His college years at the University of Bonn were extremely dramatic. He was always drunk and disorderly, which always put him in trouble with the local authorities. He was even a president of a drinking society called the Trier Tavern Club whose main aim was to antagonize aristocratic organizations in the university (who knew such clubs and societies existed!). He was jailed for 24 hours due to his involvement with this club, at some point. He was also a member of the Poet’s club, a radical group. This was not the only thing, he even carried a gun around which worsened his relationship with the police and in one of the duels with a Borrusia Korps member, Karl Max sustained a cut below his left eye. He later moved to the University of Berlin.
7. He suffered very poor health died of acute Bronchitis
Karl Max, though very sharp, had very bad luck with his health. He suffered insomnia, headaches, bad chest, eye inflammation, skin problems (hidradenitis), gall bladder and liver problems, joint pains, and bronchitis which killed him. These problems were worsened by the philosopher’s bad habits that included too much drinking and smoking, really bad diets, working long hours and not resting enough. An interesting thing is that his poor health did not slow down his work and he continued working even when he had very bad boils that could not allow him to sit down!
8. His marriage was very controversial
Karl Max met his wife when he was one; she was six and their families were good friends. Jenny canceled her engagement with a young aristocrat member and she was engaged to Karl when she was 22. The society and community they lived in at the time frowned upon marriages where the husband was younger than the wife!
9. He lived in exile with his family and he was expelled from most countries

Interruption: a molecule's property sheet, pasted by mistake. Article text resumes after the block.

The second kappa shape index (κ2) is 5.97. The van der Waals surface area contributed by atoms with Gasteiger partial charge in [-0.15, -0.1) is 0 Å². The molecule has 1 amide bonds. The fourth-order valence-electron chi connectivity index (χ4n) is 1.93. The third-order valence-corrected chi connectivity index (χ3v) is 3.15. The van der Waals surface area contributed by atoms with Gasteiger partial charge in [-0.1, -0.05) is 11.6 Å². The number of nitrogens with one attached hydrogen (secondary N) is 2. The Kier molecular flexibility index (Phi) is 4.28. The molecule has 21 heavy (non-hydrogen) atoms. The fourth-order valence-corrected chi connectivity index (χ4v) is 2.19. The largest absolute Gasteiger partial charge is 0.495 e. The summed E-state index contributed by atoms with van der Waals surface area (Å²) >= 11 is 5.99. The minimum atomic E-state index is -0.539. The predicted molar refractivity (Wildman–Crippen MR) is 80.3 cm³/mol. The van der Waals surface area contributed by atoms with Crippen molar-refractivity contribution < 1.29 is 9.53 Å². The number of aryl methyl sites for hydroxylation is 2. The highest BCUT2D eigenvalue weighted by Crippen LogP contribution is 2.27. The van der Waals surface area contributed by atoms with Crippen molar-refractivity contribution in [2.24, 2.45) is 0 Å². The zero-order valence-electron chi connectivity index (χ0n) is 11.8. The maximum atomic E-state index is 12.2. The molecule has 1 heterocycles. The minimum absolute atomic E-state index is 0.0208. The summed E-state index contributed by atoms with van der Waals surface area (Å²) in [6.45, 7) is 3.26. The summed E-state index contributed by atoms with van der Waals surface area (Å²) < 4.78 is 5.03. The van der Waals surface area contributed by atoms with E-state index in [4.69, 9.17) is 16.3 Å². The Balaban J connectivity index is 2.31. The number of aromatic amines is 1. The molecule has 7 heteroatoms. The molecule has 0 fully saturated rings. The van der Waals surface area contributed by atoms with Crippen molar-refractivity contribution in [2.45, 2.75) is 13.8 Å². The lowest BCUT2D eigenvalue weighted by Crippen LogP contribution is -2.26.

Karl Max was just rebellious from his university days and even in his adulthood, he was expelled from countries that he visited; mostly due to his ideologies. Prussia expelled him in 1842, France in 1845, Belgium in 1848; he moved to England in 1849 but Britain refused to grant him citizenship, Prussia also refused to re-neutralize him. He finally applied to the mayor of Trier, his birthplace for an immigrant visa!
10. His friend Friedrich Engels sent money
Up until his death at 64 years, it is said that Engels had sent Karl about 36, 000 Euros! The two met at a restaurant when Karl lived in Paris and they formed a strong friendship. They ended up writing The Communist Manifesto and even gave Karl the money to publish his publication Das Kapital.
Karl Max might have died a pauper but he makes money in death since his tomb is visited by about 200 people per day and the and the graveyard which houses his grave recently commissioned a 6 Euro charge for people to see his grave!
Karl Max lived an interesting life; he also wrote poems for his wife and even enchanting novels- which never saw the light of day. You wouldn’t think that one of the greatest philosophers of all time lived like this- living in poverty and poor health- but that’s not the end. In 1999, a BBC Poll voted him ‘The Greatest Thinker of the Millennium’, which is okay; but no one understands who put him as a contender for ‘The Greatest Beard of the Millennium’!